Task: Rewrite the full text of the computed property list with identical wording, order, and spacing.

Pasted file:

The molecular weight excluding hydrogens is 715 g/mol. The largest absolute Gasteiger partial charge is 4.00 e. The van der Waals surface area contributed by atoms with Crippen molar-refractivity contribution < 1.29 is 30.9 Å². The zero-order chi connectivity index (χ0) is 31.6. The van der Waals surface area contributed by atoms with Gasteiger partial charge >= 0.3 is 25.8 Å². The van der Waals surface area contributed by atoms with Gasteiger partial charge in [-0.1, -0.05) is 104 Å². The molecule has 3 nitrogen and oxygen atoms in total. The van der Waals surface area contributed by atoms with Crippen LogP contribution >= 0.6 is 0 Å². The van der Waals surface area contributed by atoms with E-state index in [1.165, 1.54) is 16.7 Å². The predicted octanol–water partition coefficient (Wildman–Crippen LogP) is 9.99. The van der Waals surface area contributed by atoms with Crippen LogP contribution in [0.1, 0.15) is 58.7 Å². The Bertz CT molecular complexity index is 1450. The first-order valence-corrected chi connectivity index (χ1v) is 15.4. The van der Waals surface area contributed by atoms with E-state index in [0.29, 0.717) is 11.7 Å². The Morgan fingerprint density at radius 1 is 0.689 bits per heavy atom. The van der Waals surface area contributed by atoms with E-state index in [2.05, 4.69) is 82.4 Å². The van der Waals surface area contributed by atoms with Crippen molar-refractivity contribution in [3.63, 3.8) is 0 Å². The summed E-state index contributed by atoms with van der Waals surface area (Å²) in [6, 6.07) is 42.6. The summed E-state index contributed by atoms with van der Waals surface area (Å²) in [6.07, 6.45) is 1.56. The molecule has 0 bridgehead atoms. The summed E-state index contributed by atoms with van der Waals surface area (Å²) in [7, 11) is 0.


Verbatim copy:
The molecular weight excluding hydrogens is 715 g/mol. The largest absolute Gasteiger partial charge is 4.00 e. The van der Waals surface area contributed by atoms with Crippen molar-refractivity contribution < 1.29 is 30.9 Å². The zero-order chi connectivity index (χ0) is 31.6. The van der Waals surface area contributed by atoms with Gasteiger partial charge >= 0.3 is 25.8 Å². The van der Waals surface area contributed by atoms with Gasteiger partial charge in [-0.1, -0.05) is 104 Å². The molecule has 3 nitrogen and oxygen atoms in total. The van der Waals surface area contributed by atoms with Crippen LogP contribution >= 0.6 is 0 Å². The van der Waals surface area contributed by atoms with E-state index in [1.165, 1.54) is 16.7 Å². The predicted octanol–water partition coefficient (Wildman–Crippen LogP) is 9.99. The van der Waals surface area contributed by atoms with Crippen LogP contribution in [0.1, 0.15) is 58.7 Å². The Bertz CT molecular complexity index is 1450. The first-order valence-corrected chi connectivity index (χ1v) is 15.4. The van der Waals surface area contributed by atoms with E-state index in [0.29, 0.717) is 11.7 Å². The Morgan fingerprint density at radius 1 is 0.689 bits per heavy atom. The van der Waals surface area contributed by atoms with E-state index in [2.05, 4.69) is 82.4 Å². The van der Waals surface area contributed by atoms with Crippen molar-refractivity contribution in [3.63, 3.8) is 0 Å². The summed E-state index contributed by atoms with van der Waals surface area (Å²) in [6, 6.07) is 42.6. The summed E-state index contributed by atoms with van der Waals surface area (Å²) in [6.07, 6.45) is 1.56. The molecule has 0 bridgehead atoms. The summed E-state index contributed by atoms with van der Waals surface area (Å²) in [7, 11) is 0.